A lack of Black male reading models and a scarcity of culturally relevant children’s books negatively impact reading outcomes for Black boys, one of America’s chronically underserved and lowest-performing student populations. Today, more than 80% of Black male 4th graders in the U.S. are not proficient in reading. Poorly resourced schools and book deserts disproportionately affect African Americans children. However, Black communities contain an untapped network of nontraditional reading advocates - barbers.
Barbershop Books is the debut program of Reading Holiday Project, Inc., a national literacy nonprofit organization based in New York City. Barbershop Books creates child-friendly reading spaces in barbershops for boys ages 4-8 and provides early literacy training to barbers across America. By leveraging the cultural significance of barbershops and the important role barbers play in the lives of Black boys, Barbershop Books improves book access and significantly increases out-of-school time reading among Black boys. Before Barbershop Books, over 90% of barbers report "never" or "rarely" seeing boys reading in their shops. After participating in the Barbershop Books program for six months, 86% of barbers report seeing boys reading "daily" or "almost every day."
Our unique program model helps Black boys identify as readers by connecting reading to a male-centered space and by involving Black men in boys' early reading experiences. Barbershop Books’ explicit focus on cultivating the reading identity of Black boys and its innovative early literacy barber training distinguish Barbershop Books from other national literacy programs. When children identify as readers, they are more likely to read for fun and pleasure reading is a strong predictor of reading proficiency. Longitudinal data from the U.S. Department of Education shows that students who read for fun, just once or twice a month, have significantly higher reading scores than students who “never or hardly ever” read for fun. Black boys' monthly or bi-weekly trips to the barbershop can make a real difference in their lives.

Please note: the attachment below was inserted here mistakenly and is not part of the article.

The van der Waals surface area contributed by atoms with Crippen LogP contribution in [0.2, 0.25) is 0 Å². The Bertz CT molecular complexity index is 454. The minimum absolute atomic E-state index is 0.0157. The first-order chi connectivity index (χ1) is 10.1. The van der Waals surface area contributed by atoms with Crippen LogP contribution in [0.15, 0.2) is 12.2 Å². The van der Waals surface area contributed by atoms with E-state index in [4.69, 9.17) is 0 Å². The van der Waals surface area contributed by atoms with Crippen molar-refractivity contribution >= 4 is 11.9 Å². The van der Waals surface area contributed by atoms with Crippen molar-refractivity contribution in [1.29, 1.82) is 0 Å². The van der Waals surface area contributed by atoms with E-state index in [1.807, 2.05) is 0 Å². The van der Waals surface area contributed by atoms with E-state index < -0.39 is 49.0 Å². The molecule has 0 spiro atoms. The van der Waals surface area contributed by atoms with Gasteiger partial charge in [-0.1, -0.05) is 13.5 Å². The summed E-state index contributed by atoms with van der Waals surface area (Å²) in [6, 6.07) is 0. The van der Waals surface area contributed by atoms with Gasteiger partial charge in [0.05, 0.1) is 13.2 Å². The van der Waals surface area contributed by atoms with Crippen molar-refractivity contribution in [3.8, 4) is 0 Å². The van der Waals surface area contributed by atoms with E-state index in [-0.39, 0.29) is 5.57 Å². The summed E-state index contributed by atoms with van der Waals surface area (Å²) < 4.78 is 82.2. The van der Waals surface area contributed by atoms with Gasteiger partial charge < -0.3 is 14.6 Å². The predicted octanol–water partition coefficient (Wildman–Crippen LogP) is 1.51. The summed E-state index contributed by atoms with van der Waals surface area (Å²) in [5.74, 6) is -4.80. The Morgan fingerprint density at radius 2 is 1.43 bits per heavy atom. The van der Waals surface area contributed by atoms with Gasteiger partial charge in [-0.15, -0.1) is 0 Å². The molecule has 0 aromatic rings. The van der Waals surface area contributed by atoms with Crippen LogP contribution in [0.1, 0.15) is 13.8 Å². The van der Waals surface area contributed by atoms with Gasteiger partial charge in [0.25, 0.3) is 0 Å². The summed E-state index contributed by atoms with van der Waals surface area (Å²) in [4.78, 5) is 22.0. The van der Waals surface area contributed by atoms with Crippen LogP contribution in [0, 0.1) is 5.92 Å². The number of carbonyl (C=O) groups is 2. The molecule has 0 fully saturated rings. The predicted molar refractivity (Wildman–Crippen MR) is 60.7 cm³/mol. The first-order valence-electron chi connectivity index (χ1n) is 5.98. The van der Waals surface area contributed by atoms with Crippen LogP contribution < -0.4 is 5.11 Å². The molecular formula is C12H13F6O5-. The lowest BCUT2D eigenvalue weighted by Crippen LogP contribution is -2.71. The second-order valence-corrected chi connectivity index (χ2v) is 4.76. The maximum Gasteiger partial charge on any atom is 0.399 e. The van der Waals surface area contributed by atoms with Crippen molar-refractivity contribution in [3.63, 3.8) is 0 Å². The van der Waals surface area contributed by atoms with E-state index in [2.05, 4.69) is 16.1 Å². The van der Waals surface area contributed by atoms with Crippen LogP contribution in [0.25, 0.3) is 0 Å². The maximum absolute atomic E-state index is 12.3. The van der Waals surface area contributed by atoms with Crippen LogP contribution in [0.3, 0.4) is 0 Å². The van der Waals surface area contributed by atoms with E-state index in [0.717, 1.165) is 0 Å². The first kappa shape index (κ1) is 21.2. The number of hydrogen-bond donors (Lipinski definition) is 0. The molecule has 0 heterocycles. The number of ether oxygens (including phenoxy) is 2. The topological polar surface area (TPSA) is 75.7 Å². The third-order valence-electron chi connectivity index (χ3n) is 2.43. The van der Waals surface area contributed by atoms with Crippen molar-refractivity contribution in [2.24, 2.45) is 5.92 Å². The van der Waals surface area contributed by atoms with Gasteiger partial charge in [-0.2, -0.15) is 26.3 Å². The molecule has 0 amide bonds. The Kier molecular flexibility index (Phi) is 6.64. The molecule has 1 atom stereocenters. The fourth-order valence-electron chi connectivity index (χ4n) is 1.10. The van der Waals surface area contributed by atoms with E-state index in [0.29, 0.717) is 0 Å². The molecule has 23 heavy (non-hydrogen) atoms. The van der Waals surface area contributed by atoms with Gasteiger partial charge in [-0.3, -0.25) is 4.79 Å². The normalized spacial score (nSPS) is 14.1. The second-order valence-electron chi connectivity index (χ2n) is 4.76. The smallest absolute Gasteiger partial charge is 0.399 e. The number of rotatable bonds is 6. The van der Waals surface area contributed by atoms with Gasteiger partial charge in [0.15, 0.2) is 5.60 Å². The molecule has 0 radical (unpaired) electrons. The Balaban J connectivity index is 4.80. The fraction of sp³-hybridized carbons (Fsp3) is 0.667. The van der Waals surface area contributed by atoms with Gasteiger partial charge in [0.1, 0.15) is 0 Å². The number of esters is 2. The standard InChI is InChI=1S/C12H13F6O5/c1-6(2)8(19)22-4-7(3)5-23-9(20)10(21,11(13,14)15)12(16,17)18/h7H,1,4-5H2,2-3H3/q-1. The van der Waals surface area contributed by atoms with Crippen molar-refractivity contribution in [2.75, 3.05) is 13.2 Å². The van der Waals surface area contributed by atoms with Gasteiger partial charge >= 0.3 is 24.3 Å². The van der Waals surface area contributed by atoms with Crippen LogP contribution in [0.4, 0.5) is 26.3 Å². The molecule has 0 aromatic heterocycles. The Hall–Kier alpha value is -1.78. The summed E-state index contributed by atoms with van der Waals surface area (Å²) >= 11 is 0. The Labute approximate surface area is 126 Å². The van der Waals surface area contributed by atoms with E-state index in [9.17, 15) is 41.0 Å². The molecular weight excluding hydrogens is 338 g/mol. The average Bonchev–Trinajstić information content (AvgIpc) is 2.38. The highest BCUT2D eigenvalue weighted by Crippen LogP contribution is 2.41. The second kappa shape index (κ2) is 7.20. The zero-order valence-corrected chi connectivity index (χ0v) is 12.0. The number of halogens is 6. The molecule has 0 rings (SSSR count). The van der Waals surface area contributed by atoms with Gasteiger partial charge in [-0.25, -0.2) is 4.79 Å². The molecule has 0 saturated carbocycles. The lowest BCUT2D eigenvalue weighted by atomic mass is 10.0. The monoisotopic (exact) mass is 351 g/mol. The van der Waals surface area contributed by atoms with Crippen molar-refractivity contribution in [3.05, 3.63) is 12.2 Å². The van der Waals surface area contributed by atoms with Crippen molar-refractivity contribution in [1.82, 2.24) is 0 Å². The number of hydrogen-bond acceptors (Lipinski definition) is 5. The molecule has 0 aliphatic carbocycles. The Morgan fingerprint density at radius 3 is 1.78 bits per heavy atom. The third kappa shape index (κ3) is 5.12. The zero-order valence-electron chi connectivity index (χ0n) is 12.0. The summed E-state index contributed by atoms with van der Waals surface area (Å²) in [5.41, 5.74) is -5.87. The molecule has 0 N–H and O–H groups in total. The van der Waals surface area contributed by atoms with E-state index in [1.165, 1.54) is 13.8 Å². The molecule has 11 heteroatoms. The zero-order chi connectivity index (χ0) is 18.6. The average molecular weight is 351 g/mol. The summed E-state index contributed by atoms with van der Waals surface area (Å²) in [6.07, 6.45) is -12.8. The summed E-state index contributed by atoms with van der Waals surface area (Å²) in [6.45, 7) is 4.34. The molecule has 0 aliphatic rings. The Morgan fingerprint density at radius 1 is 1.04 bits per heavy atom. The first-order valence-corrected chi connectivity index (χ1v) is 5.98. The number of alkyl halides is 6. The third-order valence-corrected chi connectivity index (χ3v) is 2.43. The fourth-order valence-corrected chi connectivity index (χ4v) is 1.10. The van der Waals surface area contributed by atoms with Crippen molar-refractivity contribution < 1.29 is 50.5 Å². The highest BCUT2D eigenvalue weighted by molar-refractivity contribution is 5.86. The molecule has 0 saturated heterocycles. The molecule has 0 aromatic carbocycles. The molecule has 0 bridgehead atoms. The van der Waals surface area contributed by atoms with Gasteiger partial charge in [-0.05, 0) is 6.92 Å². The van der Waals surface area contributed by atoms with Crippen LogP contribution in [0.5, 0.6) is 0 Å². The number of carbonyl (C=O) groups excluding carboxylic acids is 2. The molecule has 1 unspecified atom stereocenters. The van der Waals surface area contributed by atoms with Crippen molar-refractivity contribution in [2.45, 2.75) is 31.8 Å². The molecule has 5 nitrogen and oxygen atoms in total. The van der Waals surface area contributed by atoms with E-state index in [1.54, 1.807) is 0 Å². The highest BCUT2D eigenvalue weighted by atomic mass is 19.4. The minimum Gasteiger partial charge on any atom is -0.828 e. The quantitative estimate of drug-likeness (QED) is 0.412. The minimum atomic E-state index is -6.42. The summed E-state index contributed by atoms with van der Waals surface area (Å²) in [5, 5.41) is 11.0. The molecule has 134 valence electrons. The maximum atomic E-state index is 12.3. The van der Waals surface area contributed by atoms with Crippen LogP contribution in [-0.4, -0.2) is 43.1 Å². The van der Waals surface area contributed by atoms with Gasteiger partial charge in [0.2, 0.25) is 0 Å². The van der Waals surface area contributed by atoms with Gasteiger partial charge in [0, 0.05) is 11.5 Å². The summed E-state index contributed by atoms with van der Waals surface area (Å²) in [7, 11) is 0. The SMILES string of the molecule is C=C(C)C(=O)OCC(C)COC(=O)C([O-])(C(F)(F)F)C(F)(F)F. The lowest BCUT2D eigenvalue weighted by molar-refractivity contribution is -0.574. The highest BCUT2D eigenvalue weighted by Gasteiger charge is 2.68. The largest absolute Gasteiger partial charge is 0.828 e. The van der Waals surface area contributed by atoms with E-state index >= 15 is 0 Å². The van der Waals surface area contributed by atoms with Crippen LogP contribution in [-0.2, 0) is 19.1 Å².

Receiving the National Book Foundation’s 2017 Innovations In Reading Prize, recognition from The Campaign for Grade-Level Reading, and coverage from national media outlets (e.g., NPR, MSNBC, BuzzFeed, CNN, BBC) have established Barbershop Books as a thought-leader in the field of early literacy and Black Male Achievement. Library systems, school districts, city governments, local organizations, and individuals have demonstrated their confidence in Barbershop Books’ ability to tackle low-literacy among Black boys by collectively funding child-friendly reading spaces in over 180 barbershops across more than 50 U.S. cities and 20 states. This radical social-justice oriented literacy program empowers individuals and communities to have a direct, immediate, and ongoing positive impact on Black boys' book access and reading habits.